Fear, shame and stigma make millions of women undergo abortion in discreet, unsafe, illegal clinics, risking their health and lives. But, in this report by SADE OGUNTOLA, experts are of the view that averting these deaths is achievable when their rights to sexual and reproductive health services are maintained.
WHEN Mildred Haruna (not real name) was raped during an armed robbery incident in her Lagos environ in 2005, she never imagined that events of that fateful night would haunt her for the rest of her life.
Soon after the traumatising incident, Mildred discovered that she was pregnant. Her grief further increased because even if she decided to keep the pregnancy, her mega salary could not sustain the baby. Also, the baby some day may be referred to as a bastard since he did not have a father.
But getting an abortion, the only option she was left with, was not easy. Access to abortion is shrouded in secrecy. She could walk up to the health centre to complain of feeling sick and get doctor’s attention. But she could not complain of being mental and psychological sick due to the baby growing inside of her. She eventually had the baby
Similarly, Comfort, a 22-year-old university undergraduate got pregnant. Confused and scared of the repercussions, she decided to get rid of the pregnancy by involving a quack doctor.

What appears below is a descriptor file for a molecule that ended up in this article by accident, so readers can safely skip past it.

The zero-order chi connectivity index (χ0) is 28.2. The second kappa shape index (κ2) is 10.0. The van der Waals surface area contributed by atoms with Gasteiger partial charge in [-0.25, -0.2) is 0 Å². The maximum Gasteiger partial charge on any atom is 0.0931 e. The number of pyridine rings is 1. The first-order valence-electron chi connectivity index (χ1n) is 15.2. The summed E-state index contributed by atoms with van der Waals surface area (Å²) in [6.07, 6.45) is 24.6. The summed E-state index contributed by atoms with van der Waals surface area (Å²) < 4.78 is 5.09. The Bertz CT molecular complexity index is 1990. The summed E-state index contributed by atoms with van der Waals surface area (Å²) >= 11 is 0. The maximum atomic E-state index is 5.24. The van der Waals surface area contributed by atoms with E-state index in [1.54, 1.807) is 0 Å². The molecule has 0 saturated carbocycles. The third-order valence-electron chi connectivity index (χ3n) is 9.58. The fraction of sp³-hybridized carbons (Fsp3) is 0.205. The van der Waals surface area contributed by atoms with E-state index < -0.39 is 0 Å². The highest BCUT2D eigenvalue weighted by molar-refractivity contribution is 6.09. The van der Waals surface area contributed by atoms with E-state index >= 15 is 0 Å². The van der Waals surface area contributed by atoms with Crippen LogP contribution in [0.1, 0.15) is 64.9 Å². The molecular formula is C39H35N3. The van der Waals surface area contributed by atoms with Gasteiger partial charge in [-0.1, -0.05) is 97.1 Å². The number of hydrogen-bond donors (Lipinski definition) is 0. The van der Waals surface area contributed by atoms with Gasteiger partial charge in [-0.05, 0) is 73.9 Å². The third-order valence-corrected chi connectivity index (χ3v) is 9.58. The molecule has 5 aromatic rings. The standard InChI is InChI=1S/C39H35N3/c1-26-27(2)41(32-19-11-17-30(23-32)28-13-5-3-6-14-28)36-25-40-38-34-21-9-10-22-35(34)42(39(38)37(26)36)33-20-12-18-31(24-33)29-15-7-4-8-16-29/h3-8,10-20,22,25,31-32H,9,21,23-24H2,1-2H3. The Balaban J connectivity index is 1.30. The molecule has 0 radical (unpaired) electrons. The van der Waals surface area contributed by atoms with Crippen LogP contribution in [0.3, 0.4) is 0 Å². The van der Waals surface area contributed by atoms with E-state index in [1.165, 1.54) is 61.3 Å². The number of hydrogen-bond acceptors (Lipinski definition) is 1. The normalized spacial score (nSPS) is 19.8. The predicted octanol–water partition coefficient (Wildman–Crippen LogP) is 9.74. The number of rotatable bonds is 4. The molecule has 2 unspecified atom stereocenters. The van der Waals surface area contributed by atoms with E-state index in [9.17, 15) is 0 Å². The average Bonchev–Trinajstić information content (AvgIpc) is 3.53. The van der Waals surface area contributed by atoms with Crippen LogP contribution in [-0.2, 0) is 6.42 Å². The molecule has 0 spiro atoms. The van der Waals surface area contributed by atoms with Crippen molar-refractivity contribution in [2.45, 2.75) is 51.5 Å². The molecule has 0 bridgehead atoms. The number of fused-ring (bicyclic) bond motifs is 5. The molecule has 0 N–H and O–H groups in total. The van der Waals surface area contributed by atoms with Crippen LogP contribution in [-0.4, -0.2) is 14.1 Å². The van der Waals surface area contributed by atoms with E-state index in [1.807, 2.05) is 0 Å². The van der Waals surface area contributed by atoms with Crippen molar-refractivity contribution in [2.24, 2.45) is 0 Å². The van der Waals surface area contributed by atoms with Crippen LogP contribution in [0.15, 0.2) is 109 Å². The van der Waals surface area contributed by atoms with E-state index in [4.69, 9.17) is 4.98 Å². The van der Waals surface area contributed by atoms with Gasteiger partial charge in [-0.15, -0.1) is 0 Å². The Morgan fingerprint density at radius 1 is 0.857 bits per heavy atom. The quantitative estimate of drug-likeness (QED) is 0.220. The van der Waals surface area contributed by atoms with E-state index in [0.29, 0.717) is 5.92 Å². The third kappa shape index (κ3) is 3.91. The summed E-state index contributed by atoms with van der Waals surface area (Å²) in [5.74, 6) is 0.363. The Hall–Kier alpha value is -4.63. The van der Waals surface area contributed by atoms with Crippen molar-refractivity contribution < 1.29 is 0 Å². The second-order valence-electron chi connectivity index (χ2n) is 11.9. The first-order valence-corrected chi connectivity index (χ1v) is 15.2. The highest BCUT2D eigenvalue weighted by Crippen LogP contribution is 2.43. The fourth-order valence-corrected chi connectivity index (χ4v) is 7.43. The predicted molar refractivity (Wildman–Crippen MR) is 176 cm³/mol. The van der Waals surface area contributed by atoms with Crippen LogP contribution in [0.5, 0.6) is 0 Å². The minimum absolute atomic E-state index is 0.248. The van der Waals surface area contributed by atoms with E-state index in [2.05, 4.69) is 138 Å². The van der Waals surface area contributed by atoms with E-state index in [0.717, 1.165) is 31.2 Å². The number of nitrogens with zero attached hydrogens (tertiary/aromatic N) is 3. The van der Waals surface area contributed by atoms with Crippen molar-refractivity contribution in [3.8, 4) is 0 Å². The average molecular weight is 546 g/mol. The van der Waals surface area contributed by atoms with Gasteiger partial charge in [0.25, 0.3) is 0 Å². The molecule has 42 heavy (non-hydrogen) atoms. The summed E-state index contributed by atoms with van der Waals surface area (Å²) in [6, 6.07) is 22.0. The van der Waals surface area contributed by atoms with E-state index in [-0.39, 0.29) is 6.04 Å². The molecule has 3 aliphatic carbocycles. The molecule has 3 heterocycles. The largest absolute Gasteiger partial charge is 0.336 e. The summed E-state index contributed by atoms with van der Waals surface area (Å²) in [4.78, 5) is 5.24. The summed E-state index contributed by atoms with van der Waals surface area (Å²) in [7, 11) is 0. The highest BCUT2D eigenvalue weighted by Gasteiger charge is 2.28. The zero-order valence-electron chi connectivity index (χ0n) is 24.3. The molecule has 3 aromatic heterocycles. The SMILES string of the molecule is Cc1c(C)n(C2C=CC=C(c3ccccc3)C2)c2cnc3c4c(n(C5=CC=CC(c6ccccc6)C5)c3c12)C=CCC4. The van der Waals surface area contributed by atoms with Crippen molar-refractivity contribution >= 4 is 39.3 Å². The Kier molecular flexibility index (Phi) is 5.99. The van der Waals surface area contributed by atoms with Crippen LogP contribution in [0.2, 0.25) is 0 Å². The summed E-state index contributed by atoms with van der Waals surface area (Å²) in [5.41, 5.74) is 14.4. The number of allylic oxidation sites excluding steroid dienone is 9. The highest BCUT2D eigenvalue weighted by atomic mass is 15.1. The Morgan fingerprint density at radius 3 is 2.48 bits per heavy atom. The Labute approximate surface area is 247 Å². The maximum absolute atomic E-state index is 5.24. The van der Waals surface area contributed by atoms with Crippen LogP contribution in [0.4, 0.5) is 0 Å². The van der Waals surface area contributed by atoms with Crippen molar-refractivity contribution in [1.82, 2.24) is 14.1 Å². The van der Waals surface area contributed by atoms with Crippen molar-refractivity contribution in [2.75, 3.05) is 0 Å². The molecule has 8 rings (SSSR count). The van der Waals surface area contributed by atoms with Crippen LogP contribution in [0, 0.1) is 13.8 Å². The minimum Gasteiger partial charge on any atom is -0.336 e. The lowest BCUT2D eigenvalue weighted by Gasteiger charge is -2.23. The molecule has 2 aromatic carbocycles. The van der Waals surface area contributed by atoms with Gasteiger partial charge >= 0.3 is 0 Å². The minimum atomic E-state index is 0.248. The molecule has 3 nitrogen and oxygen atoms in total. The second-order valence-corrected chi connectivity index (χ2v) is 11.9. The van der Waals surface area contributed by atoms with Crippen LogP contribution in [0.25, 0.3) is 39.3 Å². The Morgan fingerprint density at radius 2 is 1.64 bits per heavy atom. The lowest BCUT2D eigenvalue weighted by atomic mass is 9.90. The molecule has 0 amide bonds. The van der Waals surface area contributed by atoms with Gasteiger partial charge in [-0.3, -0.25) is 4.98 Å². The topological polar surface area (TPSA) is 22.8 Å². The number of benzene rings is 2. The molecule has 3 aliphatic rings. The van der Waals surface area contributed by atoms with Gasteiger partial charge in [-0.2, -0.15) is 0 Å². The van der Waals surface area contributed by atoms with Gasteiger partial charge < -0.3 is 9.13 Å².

Although the abortion was done, she later developed pains which led to severe bleeding. She was rushed to the hospital where she later died.
The World Health Organisation (WHO) says around 25 million unsafe abortions are estimated to take place worldwide each year, almost all in developing countries. Among these, eight million were carried out in the least- safe or dangerous conditions.
Over half of all estimated unsafe abortions globally were in Asia. Three out of four abortions that occurred in Africa and Latin America were unsafe. The risk of dying from an unsafe abortion was highest in Africa.
Considering the mindset of most girls and women on unwanted pregnancy, medical experts believe that unsafe abortion remains a major public health problem in low and medium income countries, including Nigeria.
In fact, the fear, the shame, the stigma and myths on abortion make millions of women undergo abortion in discreet, unsafe, illegal clinics, risking their health and lives. Oftentimes, it is the woman’s brunt to bear.
Unsafe abortion occurs when a pregnancy is terminated either by persons lacking the necessary skills or in an environment that does not conform to minimal medical standards, or both.
Unfortunately, “Stigma drives women and girls to quacks to access services, driving them to their early graves. Nobody wants to become the talk of the town. Meanwhile, people will not have the details of the story,” said Hauwa Shekarau, Ipas Country Director.
Ipas is a non-governmental organisation that works globally to improve access to safe abortion and contraception. Shekarau spoke at a three-day capacity building workshop and strategic meeting for Network of Reproductive Health Journalists.
According to her, “they will never share the problem with a friend who will lead them to the right path but those who lead them to those who will give unsafe abortion.”
Unfortunately, myths on abortion are many and prevent people from taking informed and correct decisions.
Mrs Shekarau declared: “Since they do not know the reality, they assume the myths are true. This is a barrier fuelling quackery and creating barriers to safe services for women.”